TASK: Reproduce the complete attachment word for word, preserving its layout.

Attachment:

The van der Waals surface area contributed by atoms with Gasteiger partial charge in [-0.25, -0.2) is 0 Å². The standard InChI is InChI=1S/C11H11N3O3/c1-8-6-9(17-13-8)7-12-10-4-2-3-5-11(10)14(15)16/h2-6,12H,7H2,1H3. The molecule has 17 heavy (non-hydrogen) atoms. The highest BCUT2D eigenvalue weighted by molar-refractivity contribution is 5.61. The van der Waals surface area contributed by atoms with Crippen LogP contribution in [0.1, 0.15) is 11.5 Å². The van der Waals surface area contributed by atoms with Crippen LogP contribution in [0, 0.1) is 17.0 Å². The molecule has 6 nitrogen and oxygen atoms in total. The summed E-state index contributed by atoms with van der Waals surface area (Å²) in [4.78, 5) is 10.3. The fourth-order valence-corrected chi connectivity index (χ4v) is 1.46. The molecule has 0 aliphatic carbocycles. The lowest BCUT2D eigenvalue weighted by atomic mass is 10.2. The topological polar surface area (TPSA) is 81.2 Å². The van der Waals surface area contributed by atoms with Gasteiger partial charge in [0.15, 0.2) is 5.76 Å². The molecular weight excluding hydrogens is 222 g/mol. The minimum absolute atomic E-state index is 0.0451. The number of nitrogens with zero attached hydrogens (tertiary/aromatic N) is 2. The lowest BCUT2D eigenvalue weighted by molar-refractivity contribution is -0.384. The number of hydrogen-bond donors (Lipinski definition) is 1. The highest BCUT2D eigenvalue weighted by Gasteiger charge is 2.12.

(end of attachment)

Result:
The van der Waals surface area contributed by atoms with Gasteiger partial charge in [-0.25, -0.2) is 0 Å². The standard InChI is InChI=1S/C11H11N3O3/c1-8-6-9(17-13-8)7-12-10-4-2-3-5-11(10)14(15)16/h2-6,12H,7H2,1H3. The molecule has 17 heavy (non-hydrogen) atoms. The highest BCUT2D eigenvalue weighted by molar-refractivity contribution is 5.61. The van der Waals surface area contributed by atoms with Crippen LogP contribution in [0.1, 0.15) is 11.5 Å². The van der Waals surface area contributed by atoms with Crippen LogP contribution in [0, 0.1) is 17.0 Å². The molecule has 6 nitrogen and oxygen atoms in total. The summed E-state index contributed by atoms with van der Waals surface area (Å²) in [4.78, 5) is 10.3. The fourth-order valence-corrected chi connectivity index (χ4v) is 1.46. The molecule has 0 aliphatic carbocycles. The lowest BCUT2D eigenvalue weighted by atomic mass is 10.2. The topological polar surface area (TPSA) is 81.2 Å². The van der Waals surface area contributed by atoms with Gasteiger partial charge in [0.15, 0.2) is 5.76 Å². The molecular weight excluding hydrogens is 222 g/mol. The minimum absolute atomic E-state index is 0.0451. The number of nitrogens with zero attached hydrogens (tertiary/aromatic N) is 2. The lowest BCUT2D eigenvalue weighted by molar-refractivity contribution is -0.384. The number of hydrogen-bond donors (Lipinski definition) is 1. The highest BCUT2D eigenvalue weighted by Gasteiger charge is 2.12.